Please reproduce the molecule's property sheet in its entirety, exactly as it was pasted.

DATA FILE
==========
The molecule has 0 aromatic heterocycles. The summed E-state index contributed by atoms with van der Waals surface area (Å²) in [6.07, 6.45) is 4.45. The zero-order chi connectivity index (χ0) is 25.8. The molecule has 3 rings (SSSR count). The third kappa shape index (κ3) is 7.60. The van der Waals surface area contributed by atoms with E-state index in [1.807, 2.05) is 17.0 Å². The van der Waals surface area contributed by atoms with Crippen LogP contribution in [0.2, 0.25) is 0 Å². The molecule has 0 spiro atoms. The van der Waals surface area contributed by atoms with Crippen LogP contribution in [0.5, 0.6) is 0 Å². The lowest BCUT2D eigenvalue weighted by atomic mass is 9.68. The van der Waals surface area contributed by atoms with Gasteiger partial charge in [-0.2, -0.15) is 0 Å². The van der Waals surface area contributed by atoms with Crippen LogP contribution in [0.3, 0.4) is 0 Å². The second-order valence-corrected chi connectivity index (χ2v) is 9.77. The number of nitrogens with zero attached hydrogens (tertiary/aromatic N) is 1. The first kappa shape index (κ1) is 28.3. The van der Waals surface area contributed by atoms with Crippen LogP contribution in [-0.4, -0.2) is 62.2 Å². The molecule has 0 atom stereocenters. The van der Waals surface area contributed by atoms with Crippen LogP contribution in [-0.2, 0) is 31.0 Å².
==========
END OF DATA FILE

The molecule has 0 aromatic heterocycles. The summed E-state index contributed by atoms with van der Waals surface area (Å²) in [6.07, 6.45) is 4.45. The zero-order chi connectivity index (χ0) is 25.8. The molecule has 3 rings (SSSR count). The third kappa shape index (κ3) is 7.60. The van der Waals surface area contributed by atoms with E-state index in [1.807, 2.05) is 17.0 Å². The van der Waals surface area contributed by atoms with Crippen LogP contribution in [0.2, 0.25) is 0 Å². The molecule has 0 spiro atoms. The van der Waals surface area contributed by atoms with Crippen LogP contribution in [0.5, 0.6) is 0 Å². The lowest BCUT2D eigenvalue weighted by atomic mass is 9.68. The van der Waals surface area contributed by atoms with Gasteiger partial charge in [-0.2, -0.15) is 0 Å². The van der Waals surface area contributed by atoms with Crippen LogP contribution in [0.3, 0.4) is 0 Å². The second-order valence-corrected chi connectivity index (χ2v) is 9.77. The number of nitrogens with zero attached hydrogens (tertiary/aromatic N) is 1. The first kappa shape index (κ1) is 28.3. The van der Waals surface area contributed by atoms with Crippen LogP contribution in [-0.4, -0.2) is 62.2 Å². The molecule has 0 atom stereocenters. The van der Waals surface area contributed by atoms with Crippen LogP contribution in [-0.2, 0) is 31.0 Å².